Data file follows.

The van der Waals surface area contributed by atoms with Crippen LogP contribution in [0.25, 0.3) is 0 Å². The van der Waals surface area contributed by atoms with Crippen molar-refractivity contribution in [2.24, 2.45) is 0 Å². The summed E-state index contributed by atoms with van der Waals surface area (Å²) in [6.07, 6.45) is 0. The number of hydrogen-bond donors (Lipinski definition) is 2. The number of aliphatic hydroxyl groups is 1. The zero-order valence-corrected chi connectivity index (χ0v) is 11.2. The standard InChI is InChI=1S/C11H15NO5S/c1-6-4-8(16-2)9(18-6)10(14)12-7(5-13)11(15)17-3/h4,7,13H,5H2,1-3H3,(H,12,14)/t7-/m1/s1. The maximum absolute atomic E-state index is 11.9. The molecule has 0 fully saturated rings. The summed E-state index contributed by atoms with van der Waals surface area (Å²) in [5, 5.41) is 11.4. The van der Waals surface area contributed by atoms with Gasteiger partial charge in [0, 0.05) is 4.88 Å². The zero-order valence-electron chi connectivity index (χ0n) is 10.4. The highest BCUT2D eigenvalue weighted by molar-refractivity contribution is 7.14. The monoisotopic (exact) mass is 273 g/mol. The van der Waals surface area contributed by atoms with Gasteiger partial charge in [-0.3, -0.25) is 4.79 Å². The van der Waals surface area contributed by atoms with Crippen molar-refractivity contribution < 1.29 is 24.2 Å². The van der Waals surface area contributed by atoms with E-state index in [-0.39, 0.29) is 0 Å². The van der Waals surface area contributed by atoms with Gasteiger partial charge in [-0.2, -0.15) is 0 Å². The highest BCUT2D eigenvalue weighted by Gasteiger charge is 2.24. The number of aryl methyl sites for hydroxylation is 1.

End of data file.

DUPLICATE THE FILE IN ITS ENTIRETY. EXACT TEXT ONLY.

The van der Waals surface area contributed by atoms with Crippen LogP contribution in [0.25, 0.3) is 0 Å². The van der Waals surface area contributed by atoms with Crippen molar-refractivity contribution in [2.24, 2.45) is 0 Å². The summed E-state index contributed by atoms with van der Waals surface area (Å²) in [6.07, 6.45) is 0. The number of hydrogen-bond donors (Lipinski definition) is 2. The number of aliphatic hydroxyl groups is 1. The zero-order valence-corrected chi connectivity index (χ0v) is 11.2. The standard InChI is InChI=1S/C11H15NO5S/c1-6-4-8(16-2)9(18-6)10(14)12-7(5-13)11(15)17-3/h4,7,13H,5H2,1-3H3,(H,12,14)/t7-/m1/s1. The maximum absolute atomic E-state index is 11.9. The molecule has 0 fully saturated rings. The summed E-state index contributed by atoms with van der Waals surface area (Å²) in [5, 5.41) is 11.4. The van der Waals surface area contributed by atoms with Gasteiger partial charge in [0, 0.05) is 4.88 Å². The zero-order valence-electron chi connectivity index (χ0n) is 10.4. The highest BCUT2D eigenvalue weighted by molar-refractivity contribution is 7.14. The monoisotopic (exact) mass is 273 g/mol. The van der Waals surface area contributed by atoms with Gasteiger partial charge in [-0.3, -0.25) is 4.79 Å². The van der Waals surface area contributed by atoms with Crippen molar-refractivity contribution < 1.29 is 24.2 Å². The van der Waals surface area contributed by atoms with E-state index in [-0.39, 0.29) is 0 Å². The van der Waals surface area contributed by atoms with Gasteiger partial charge in [-0.2, -0.15) is 0 Å². The highest BCUT2D eigenvalue weighted by Gasteiger charge is 2.24. The number of aryl methyl sites for hydroxylation is 1.